VMware Leaves the Data Protection Market

Back in April, VMware announced the end of life for its vSphere Data Protection (VDP) product. This little nugget was once again hidden in a blog post, in which VMware stated that moving forward after vSphere 6.5, it would be helping to consolidate backup and recovery by realigning its focus on its Storage APIs. Now, before you go into full panic mode, you do not need to worry: the VMware Lifecycle Product Matrix gives the relevant end-of-general-support dates for each version, and 6.1, the latest, is supported until mid-March 2020. You will have to plenty of time to plan your migration if you are using VDP.

That said, I have not come across any major deployment utilising the product. This is one of the major drivers bringing development on the product to an end—this and the fact that VMware’s lord and master, Dell Technologies, wants to push Dell EMC’s Avamar as the Federation’s data protection of choice.

In fact, Dell EMC is offering a complimentary migration to Avamar Virtual Edition. To be fair, the migration path is not going to be too onerous, as VDP is based on Avamar.

This was not exactly an unexpected announcement. VMware has been quietly sidelining the VDP product over a number of vSphere releases. In 2015, it dropped the advanced version by bundling all the features in the standard version and then effectively giving it away with the majority of vSphere editions.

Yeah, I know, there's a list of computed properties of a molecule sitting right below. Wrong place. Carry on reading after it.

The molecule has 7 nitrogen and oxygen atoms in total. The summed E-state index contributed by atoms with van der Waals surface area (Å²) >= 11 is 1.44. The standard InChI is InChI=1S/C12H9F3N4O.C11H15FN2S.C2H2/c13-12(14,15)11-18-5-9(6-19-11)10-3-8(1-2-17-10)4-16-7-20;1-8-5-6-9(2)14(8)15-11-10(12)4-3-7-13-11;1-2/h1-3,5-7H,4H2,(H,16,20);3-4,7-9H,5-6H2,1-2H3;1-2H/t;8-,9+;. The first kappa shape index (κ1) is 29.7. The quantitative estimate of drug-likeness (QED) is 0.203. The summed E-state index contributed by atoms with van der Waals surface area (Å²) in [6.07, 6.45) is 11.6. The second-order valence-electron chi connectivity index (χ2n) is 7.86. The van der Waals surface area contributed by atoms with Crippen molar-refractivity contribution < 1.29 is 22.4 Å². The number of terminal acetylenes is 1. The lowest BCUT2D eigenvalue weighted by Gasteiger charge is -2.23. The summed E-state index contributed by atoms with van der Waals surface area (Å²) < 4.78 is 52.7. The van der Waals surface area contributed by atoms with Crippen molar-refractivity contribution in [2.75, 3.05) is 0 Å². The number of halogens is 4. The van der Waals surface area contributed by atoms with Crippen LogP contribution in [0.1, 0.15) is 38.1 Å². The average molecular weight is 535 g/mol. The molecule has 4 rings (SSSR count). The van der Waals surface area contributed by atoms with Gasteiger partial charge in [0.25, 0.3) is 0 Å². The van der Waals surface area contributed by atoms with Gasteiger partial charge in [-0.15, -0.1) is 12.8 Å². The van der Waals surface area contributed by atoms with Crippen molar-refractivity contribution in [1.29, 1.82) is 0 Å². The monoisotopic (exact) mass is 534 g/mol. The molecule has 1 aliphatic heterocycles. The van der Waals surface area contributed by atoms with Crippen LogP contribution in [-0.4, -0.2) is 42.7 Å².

What is interesting is that this announcement is actually beneficial to the greater ecosystem, too. Not only Dell EMC and Avamar, but also partners like Veeam, Unitrends, NAKIVO, Cristie Software, and Vembu will all benefit from a more open API, and a major pain point for their sales pipeline has effectively been removed. Now that VMware is no longer in that market space, there is a potential for third-party data protection products’ sales cycles to be shorted. Customers will not be waiting until they realize that VDP did not meet their requirements before they start to investigate the much more functional offerings of the data protection vendors.

I am starting to like this new VMware, with its focus on what is necessary and not the whole. VDP was a distraction that it couldn’t really afford. VMware is in a pivotal position regarding its survival.

Taken in isolation, this move and the decision to offload the underperforming vCloud Air division could look to be the actions of a wounded animal—VMware is cutting down on its product portfolio, offloading underperforming divisions—but this is very much not the case. I firmly believe that VMware is getting its ducks in line before the shoot. Its Cross-Cloud initiative is a huge gamble in terms of a strategic play. VMware has made great strides over the last eighteen months in moving the company in this direction. By removing distractions that soak up valuable resources, it is starting to bring its vision into focus.

VMware is aiming to be the Switzerland of cloud enablers.

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